Watch Me Move
15 JUNE - 11 SEPTEMBER 2011, BARBICAN CENTRE. Tracing the history of animation over the last 150 years, Watch Me Move: The Animation Show brings together for the first time, contemporary artists, cut-out, collage, puppet, clay and stop-motion animators, auteur filmmakers and exponents of experimental film alongside the creative output of the commercial studios such as Walt Disney, Hanna-Barbera, Aardman, and Pixar. Presenting animation as a distinctive and highly influential force in the development of visual culture, this exhibition explores the relationship between animation and film and offers a timely insight into animation as a cultural and socio-political phenomenon.
Artists, film-makers and studios whose work is represented include: Aardman, Walt Disney, Studio Ghibli, Fleischer Studios, Eadward Muybridge, Lumière Brothers, Stan Brakhage, Len Lye, Francis Alÿs, William Kentridge, Christian Boltanski and Kara Walker and others. Czech work will be represented by Jan Švankmajer, Jiří Bárta and Jiří Trnka.
Watch Me Move on the Screen includes diretrospectives of two Czech filmakers:
Diretrospective: Jan Svankmajer
Bretislav Pojar: The Master of Puppet Animation
Directorspective: Jan Švankmajer
Thu 16 – Sun 25 Jun
Regarded as one of the world's foremost avant garde filmmakers, Jan Švankmajer is renowned for his unique vision and limitless imagination. From his first film in 1964, his singularly surreal, deliciously dark mixes of live action, animation and pioneering sound have influenced filmmakers from Terry Gilliam and Tim Burton to The Brothers Quay. Born in 1934 in Prague, where he still lives and works, Švankmajer has been described as a "grand master not just of innovative animation techniques but of life itself".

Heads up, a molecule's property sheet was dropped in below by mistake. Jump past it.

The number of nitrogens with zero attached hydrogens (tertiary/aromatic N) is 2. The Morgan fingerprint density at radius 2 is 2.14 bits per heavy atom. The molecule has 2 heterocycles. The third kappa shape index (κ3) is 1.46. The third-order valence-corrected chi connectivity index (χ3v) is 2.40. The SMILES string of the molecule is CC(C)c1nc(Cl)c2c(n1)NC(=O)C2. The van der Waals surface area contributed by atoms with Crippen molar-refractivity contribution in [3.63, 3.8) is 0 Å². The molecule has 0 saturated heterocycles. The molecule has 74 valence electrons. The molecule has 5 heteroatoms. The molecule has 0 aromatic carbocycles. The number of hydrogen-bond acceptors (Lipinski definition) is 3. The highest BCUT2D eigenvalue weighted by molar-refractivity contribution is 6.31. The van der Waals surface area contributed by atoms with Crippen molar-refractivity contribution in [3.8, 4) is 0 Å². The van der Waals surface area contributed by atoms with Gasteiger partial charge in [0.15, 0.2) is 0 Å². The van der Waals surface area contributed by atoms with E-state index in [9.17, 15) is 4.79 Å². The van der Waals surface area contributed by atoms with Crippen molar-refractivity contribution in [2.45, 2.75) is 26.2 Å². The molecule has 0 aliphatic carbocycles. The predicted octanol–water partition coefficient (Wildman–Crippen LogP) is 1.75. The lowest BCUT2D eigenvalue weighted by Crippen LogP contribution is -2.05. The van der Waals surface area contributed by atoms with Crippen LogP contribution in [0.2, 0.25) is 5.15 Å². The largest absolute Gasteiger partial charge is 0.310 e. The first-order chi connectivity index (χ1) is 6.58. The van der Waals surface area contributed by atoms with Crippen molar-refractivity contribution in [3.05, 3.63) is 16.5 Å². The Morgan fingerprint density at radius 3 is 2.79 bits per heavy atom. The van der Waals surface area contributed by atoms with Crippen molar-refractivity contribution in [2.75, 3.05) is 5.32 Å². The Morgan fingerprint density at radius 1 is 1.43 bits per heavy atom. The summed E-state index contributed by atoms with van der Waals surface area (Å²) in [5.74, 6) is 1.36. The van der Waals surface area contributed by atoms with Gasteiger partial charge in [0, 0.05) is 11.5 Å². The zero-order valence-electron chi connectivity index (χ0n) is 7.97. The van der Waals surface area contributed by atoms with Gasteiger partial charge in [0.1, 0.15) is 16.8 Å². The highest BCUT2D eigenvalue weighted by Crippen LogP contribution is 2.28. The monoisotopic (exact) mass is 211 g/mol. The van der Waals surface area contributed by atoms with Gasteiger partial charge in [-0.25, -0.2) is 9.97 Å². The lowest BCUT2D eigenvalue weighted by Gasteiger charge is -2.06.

Thu 16 Jun 7.30pm
ScreenTalk: Jan Švankmajer
The great Czech filmmaker joins us to open our summer of animation with a screening of Alice, followed by a Q&A with Peter Hames
Švankmajer’s award winning first feature length film presents an uncannily dark interpretation of Lewis Carroll’s well known fantasy world. This surrealist inspired combination of live action and stop motion animation sees Alice juxtaposed with a selection of eerie stuffed toys and animals. Topsy-turvy Carroll-esque absurdity meets Švankmajer's own-brand of grotesquery in this much imitated, never bettered gem.
Czechoslovakia 1988 Dir. Jan Švankmajer 84 min
Vintage 2D Švankmajer, demonstrating both his masterful use of sound and sense of humour as an animated figure learns to use wings of increasing sizes, train a circus creature and the importance of doors.
Czechoslovakia 1966 Dir. Jan Švankmajer 8 min.
Sun 19 Jun 3.45pm
Surviving Life (Theory & Practice) 15*
A married man (Václav Helsus) falls in love with the woman of his dreams – literally. Sent to a shrink to unravel what this could mean - in whose office portraits of Freud and Jung provide pithy commentary on the proceedings - he taps an unconcious world both playful and painful. Billed as a psycohoanalytical comedy, this dazzlingly inventive mix of animation and live action wowed at Venice 2010 and features a delightful cameo by the great director himself.
Czech Rep, Slovakia, Japan 2010 Dir. Jan Švankmajer 105 min.
Dimensions of Dialogue
This iconic, Berlin Golden Bear winning three part exploration of communication introduced the world to the mind of Jan Švankmajer, and was counted by Terry Gilliam as one of the best animated films of all time.
Czechoslovakia 1983 Dir. Jan Švankmajer 12 min.
Sat 25 Jun 3.45pm
Little Otik (Otesanek)15
A childless couple longing for a baby and a little girl in need of a friend get more than they wished for when an inanimate stump of wood takes on a disturbing life of its own. Based on a Czech folk tale about a monstrous creature with an all-consuming appetite, Švankmajer’s gleeful horror-comedy sees this malevolent Pinocchio’s new Gepetto’s face both the downside of parenting, and the terrifying consequences of tampering with natural order.